Inside Dentistry
July 2014
Volume 10, Issue 7

Today’s Digital Workflow

John F. Weston, DDS, FAACD

Everywhere we look, the power of computer-based technology is becoming integrated into our daily lives, and dentistry is no exception.

Anyone who has picked up a dental publication in the past 5 years does not need me to explain the effect digital processes are having on dentistry. The laboratory side of dentistry has been using digital fabrication workflows for many years with the goal of improving not only productivity, but also quality and predictability.

Some clinicians ask, “What I’m doing is working just fine, why change?” That’s a valid question. Interestingly, the basis for most of the research to determine the accuracy and effectiveness of digital impressions is based on a comparison to traditional impressions. Clinicians will accept technology as long as it’s as good or better than what they are currently using.

While some studies show an increase in accuracy of marginal fit, occlusal fit, and very accurate printed models, doctors have not readily adopted the technology due to cost and the learning curve required to become efficient. As a result, the clinical side of dentistry has been slow to catch up: only about 10% to 15% of doctors currently use digital impression systems.

However, as with all technology, we are finally seeing more affordable and efficient systems coming to the marketplace. Multiple companies are introducing accurate, easy to use scanners that have smaller wands and smaller footprints. Some are even laptop-based platforms. No longer are digital impression systems used just for single restorations or chairside milling. We are seeing expanded uses of digital scanning to fabricate models for larger cosmetic cases, orthodontic aligners, multiunit bridges, implants, abutments, implant crowns, and removable prosthetics. The benefits are becoming obvious, and doctors who are not willing to jump in to the digital world may very soon find themselves behind the curve.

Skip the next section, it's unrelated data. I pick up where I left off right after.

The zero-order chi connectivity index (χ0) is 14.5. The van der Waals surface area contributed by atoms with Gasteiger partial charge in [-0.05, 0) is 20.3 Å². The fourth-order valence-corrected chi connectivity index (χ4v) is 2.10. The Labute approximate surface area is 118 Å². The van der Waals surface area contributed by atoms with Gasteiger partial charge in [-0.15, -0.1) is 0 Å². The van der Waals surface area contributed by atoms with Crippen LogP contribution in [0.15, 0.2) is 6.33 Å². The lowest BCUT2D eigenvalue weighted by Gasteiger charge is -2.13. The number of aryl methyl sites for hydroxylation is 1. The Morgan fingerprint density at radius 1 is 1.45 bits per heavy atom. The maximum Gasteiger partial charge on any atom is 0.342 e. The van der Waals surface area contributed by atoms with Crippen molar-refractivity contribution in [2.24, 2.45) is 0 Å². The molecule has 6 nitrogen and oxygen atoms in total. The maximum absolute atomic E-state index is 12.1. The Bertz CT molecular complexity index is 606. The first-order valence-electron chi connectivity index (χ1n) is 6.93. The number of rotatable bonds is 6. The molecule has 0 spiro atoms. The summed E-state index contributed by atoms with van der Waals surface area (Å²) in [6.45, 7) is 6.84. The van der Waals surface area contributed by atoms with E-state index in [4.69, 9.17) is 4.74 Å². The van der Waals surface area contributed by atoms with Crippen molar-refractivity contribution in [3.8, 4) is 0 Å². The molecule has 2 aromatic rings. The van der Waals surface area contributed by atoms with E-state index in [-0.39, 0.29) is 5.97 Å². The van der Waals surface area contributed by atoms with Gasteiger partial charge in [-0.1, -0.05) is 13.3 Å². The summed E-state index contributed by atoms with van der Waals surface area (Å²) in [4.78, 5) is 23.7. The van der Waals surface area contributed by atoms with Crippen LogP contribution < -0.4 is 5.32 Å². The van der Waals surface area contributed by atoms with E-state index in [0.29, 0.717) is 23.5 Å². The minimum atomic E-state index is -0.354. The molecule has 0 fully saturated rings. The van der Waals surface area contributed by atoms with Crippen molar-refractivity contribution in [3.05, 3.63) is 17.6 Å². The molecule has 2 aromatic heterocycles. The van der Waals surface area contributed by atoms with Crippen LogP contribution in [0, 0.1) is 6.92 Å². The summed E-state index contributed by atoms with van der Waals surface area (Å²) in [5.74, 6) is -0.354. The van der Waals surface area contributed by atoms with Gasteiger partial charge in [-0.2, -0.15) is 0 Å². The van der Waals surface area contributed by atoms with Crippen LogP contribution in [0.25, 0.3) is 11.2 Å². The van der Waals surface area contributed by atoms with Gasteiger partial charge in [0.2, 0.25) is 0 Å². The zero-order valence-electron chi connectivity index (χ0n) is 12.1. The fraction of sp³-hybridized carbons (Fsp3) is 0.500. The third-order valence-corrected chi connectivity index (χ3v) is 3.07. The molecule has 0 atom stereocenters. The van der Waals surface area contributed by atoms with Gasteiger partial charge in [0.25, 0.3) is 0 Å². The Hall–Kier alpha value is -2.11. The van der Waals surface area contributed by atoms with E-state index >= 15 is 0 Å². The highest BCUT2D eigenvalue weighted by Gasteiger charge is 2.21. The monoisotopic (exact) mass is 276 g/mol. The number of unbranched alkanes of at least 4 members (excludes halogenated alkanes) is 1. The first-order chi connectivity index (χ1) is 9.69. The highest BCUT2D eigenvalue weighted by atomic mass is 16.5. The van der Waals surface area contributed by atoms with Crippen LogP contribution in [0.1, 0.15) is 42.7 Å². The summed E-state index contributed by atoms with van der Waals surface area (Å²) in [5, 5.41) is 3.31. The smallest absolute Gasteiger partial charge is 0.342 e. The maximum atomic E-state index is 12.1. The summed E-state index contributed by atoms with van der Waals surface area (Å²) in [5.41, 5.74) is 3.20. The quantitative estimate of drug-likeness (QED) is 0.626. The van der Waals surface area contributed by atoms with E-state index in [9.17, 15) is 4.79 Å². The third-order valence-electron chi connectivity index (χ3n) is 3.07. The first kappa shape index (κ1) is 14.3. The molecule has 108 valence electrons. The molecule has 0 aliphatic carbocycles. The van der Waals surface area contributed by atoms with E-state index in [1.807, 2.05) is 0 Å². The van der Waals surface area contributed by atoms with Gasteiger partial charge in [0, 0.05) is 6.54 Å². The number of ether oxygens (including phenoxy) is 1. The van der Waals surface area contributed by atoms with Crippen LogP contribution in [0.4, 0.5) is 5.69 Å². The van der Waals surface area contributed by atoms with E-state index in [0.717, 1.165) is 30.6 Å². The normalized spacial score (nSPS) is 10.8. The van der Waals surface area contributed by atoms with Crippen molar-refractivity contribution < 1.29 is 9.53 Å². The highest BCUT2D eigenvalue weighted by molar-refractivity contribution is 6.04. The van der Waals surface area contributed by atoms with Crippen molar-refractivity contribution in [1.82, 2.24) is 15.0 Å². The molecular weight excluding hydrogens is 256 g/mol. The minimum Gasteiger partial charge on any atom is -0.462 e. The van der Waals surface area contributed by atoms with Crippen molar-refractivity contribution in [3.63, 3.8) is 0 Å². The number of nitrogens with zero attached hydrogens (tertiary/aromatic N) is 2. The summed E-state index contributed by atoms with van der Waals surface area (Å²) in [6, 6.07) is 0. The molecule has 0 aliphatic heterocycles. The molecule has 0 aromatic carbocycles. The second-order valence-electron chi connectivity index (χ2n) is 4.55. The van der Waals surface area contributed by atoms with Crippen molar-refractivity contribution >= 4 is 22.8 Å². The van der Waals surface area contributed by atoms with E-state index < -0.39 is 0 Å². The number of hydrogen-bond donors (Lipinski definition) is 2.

While there is no requirement to purchase an “in-office” mill, most systems integrate well with high-tech tabletop mills that allow production of single crowns using a wide range of modern materials. Some mill systems also include a workflow for single tooth surgical implant guides. Now that digital x-rays are firmly established as the standard of care in the clinical setting, doctors new to digital technology should consider starting their digital journey by fully integrating digital radiographs. The natural progression would be to add digital impressions. Even more exciting is the integration of digital radiography with digital scanning. These new workflows merge the digital impression STL file with 3D dicom files for precision “full-arch” design of prosthesis and implant surgical guides.

There is no doubt that as this technology grows and improves, new workflows will be developed and analog impressions will become a thing of the past. Most of the current digital impression systems cause minimal disruption by allowing the user a choice to send the file to their current laboratory or invest in a chairside milling option.

Digital impressioning saves time by reducing steps, maintains equal or better accuracy, and is continually evolving new workflows to improve productivity. This technology is here to stay for sure. Right now the biggest drivers of successful and complete adoption by the marketplace revolve around building a small, accurate system that’s affordable and easy to use.

About the Author

John F. Weston, DDS, FAACD, is an accredited fellow of the American Academy of Cosmetic Dentistry (AACD), an honor shared by fewer than 50 clinicians worldwide. Dr. Weston is past chair of the AACD Professional Education Committee and has served two terms as an elected member to the Board of Directors. He is currently an active Accreditation and Fellowship Examiner and served a 3-year term on the American Board of Cosmetic Dentistry. He has has been practicing in La Jolla, California, for more than 20 years with an emphasis in reconstructive and digital esthetic dentistry. He is owner and director of “Scripps Center for Dental Care,” a multi-specialty dental center located at Scripps Memorial Hospital.

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